Albert Barnes


One of the most influential American Presbyterian clergymen during the middle third of the nineteenth century and a central figure in the Old School-New School controversy that led to the 1837 denominational division. Born in Rome, New York, he graduated from Hamilton and Princeton. While serving his first charge in Morristown, New Jersey, he attracted attention because of an 1829 revival sermon entitled “The Way of Salvation,” which denied the doctrine of original sin and insisted that man was a free moral agent who could choose for or against Christian salvation. The Old School conservatives became increasingly alarmed when he accepted a call to the prestigious First Church of Philadelphia and also began a long-standing habit of expressing his biblical interpretations in the form of semi-scholarly, very widely read commentaries for laymen entitled Notes: Explanatory and Practical. Twice in the 1830s the Philadelphia Synod charged Barnes with doctrinal error, only to have the Presbyterian General Assembly acquit him. These difficulties influenced Barnes to join other New School ministers as an early leader of the independently controlled Union Theological Seminary in New York City.
While Barnes promoted and practiced the New School concept of revivalism that stemmed from the Second Great Awakening, he also led the New School Presbyterians in emphasizing that social concern should be the logical consequence of personal regeneration. Accordingly he vigorously participated in a variety of reform movements, including prohibition and abolition.
      W. C. Ringenberg
Bibliography. Barnes, Sermons on Revivals, Scriptural Views of Slavery, The Church and Slavery, and Life at Three Score and Ten; G. M. Marsden, The Evangelical Mind and the New School Presbyterian Experience; A. J. Stansbury, Trial of the Rev. Albert Barnes.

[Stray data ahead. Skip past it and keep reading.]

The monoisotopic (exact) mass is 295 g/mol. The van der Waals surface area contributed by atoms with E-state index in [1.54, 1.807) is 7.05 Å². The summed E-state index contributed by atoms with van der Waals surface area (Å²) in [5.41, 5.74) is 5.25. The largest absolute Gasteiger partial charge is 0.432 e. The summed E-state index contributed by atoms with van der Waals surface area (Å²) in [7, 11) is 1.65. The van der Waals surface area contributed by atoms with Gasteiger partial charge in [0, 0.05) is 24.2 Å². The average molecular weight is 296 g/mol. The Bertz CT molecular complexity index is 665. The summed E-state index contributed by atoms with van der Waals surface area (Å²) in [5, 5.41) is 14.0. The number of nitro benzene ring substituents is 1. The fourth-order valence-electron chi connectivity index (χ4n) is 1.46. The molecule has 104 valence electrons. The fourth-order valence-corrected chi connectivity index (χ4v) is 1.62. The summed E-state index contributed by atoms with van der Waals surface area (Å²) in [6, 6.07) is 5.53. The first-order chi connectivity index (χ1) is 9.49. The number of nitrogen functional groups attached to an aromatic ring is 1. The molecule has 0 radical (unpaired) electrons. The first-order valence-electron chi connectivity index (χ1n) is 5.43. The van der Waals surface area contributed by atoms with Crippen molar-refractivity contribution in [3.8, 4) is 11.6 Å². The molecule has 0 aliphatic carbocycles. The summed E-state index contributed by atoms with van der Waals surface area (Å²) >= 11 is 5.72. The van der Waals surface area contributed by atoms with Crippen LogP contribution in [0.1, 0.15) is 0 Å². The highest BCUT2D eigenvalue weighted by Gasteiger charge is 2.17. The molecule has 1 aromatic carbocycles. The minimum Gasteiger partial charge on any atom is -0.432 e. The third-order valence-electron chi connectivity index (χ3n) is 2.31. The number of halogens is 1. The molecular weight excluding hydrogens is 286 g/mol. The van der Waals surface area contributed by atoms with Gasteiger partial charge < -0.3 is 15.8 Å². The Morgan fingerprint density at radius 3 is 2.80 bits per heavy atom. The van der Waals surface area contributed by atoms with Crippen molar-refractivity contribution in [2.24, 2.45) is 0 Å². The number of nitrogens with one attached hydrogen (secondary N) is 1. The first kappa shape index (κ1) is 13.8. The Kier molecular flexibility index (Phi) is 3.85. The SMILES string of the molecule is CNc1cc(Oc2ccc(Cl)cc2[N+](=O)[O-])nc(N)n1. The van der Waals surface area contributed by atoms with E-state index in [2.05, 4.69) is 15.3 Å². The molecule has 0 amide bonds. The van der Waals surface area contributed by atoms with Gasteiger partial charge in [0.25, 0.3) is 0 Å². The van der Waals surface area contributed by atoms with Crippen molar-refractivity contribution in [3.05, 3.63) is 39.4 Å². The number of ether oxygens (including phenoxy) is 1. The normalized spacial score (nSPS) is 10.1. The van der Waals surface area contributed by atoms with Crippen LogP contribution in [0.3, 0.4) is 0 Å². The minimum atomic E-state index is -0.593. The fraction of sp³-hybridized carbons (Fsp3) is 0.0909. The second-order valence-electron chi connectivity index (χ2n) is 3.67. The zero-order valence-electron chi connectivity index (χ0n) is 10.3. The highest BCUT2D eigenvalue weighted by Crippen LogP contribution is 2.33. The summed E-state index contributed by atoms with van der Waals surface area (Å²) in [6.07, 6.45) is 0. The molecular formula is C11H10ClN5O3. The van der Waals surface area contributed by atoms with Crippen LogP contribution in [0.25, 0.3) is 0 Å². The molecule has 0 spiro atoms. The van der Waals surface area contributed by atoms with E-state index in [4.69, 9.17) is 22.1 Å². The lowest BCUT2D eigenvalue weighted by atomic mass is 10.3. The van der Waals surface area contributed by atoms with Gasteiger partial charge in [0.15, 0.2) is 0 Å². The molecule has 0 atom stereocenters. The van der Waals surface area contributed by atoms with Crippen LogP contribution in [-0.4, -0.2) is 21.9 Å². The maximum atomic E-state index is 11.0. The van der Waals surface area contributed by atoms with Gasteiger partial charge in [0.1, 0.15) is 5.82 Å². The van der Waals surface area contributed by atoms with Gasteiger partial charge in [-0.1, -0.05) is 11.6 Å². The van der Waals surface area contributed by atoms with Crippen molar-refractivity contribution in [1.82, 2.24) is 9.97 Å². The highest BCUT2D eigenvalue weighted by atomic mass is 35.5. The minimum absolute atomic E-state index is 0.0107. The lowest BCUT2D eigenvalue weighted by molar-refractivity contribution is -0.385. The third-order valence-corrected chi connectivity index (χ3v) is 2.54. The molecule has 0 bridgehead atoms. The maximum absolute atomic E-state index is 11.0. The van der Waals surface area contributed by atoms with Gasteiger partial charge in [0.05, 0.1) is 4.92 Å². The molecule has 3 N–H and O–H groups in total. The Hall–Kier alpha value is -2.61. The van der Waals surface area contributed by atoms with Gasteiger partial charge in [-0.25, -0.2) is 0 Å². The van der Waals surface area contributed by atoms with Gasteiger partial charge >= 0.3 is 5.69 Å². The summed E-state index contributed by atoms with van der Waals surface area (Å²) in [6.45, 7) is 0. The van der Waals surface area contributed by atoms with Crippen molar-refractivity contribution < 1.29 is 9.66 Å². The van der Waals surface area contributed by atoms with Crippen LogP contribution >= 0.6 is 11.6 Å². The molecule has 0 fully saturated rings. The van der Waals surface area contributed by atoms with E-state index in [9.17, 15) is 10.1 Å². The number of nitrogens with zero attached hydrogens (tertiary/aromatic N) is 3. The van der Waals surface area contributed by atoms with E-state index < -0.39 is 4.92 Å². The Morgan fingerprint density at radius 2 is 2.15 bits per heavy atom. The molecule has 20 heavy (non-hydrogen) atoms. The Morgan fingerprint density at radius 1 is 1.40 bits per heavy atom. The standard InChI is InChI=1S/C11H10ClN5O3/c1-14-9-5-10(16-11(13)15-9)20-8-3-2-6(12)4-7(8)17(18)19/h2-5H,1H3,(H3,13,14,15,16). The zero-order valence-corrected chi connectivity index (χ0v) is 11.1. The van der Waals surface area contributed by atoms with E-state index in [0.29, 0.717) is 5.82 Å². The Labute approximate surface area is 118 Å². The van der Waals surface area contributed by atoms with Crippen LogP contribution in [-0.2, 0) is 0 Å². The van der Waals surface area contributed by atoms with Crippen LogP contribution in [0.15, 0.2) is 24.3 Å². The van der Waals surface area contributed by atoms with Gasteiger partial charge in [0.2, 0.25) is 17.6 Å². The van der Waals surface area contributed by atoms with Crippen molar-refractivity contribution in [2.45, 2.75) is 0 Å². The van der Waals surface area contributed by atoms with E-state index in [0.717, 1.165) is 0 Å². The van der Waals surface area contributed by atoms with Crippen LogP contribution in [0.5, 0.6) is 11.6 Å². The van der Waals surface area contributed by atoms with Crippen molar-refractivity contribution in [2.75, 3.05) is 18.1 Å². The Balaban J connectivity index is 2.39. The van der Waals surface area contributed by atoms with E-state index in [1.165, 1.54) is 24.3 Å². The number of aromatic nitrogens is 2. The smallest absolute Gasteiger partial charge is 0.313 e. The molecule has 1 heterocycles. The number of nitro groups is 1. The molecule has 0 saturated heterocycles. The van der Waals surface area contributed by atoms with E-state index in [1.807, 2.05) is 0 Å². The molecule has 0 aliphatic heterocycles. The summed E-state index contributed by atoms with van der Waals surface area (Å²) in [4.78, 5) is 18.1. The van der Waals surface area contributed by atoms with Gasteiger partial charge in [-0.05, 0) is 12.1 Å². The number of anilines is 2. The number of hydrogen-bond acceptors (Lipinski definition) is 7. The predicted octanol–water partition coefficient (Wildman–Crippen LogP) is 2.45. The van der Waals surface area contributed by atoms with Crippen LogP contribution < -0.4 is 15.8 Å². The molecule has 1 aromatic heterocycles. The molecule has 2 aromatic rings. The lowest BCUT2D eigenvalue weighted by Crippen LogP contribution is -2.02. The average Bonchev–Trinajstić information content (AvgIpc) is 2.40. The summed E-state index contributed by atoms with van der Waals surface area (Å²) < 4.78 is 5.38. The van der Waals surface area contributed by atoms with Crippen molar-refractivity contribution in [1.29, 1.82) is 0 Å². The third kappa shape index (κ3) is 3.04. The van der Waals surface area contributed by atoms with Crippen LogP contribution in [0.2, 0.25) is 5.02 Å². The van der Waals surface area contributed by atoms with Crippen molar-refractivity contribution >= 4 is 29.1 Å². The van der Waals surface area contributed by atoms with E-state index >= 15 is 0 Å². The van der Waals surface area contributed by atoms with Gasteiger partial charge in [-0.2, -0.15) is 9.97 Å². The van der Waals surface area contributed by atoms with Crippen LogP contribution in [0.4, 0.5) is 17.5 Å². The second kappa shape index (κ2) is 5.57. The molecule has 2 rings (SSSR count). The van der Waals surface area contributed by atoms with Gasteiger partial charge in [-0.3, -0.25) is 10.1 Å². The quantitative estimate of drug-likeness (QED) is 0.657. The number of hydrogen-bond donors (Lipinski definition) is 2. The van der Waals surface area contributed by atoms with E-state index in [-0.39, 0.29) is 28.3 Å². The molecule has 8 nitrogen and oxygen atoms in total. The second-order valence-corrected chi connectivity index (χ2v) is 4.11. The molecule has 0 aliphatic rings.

W. C. Ringenberg Ph.D., Michigan State University. Professor of History, Taylor University, Upland, Indiana.
Walter A. Elwell and Walter A. Elwell, vol. 1, Biographical Entries from Evangelical Dictionary of Theology, Biographical Entries from Evangelical Dictionary of Theology., electronic ed., Baker reference library; Logos Library System (Grand Rapids: Baker Book House, 1997, c1984).

This Biographical Sketch comes from…

Evangelical Dictionary of Theology (Biographical Entries)

Evangelical Dictionary of Theology (Biographical Entries)
Author: Elwell, Walter A.
Publisher: Baker Book House | Publication Date: 1997, c1984.

Evangelical Dictionary of Theology (Biographical Entries)
– Walter A. Elwell, editor. The biographical articles from this classic
reference work are included in electronic form. They include
individuals from all eras of history and from many countries. Entries
are arranged alphabetically, from Peter Abelard to Ulrich Zwingli. Many
entries include bibliographical references and focus on the
individual’s theological dimension. More than two hundred contributors
represent a variety of diverse evangelical persuasions and national
backgrounds.
(ISBN 0-8010-0241-9)

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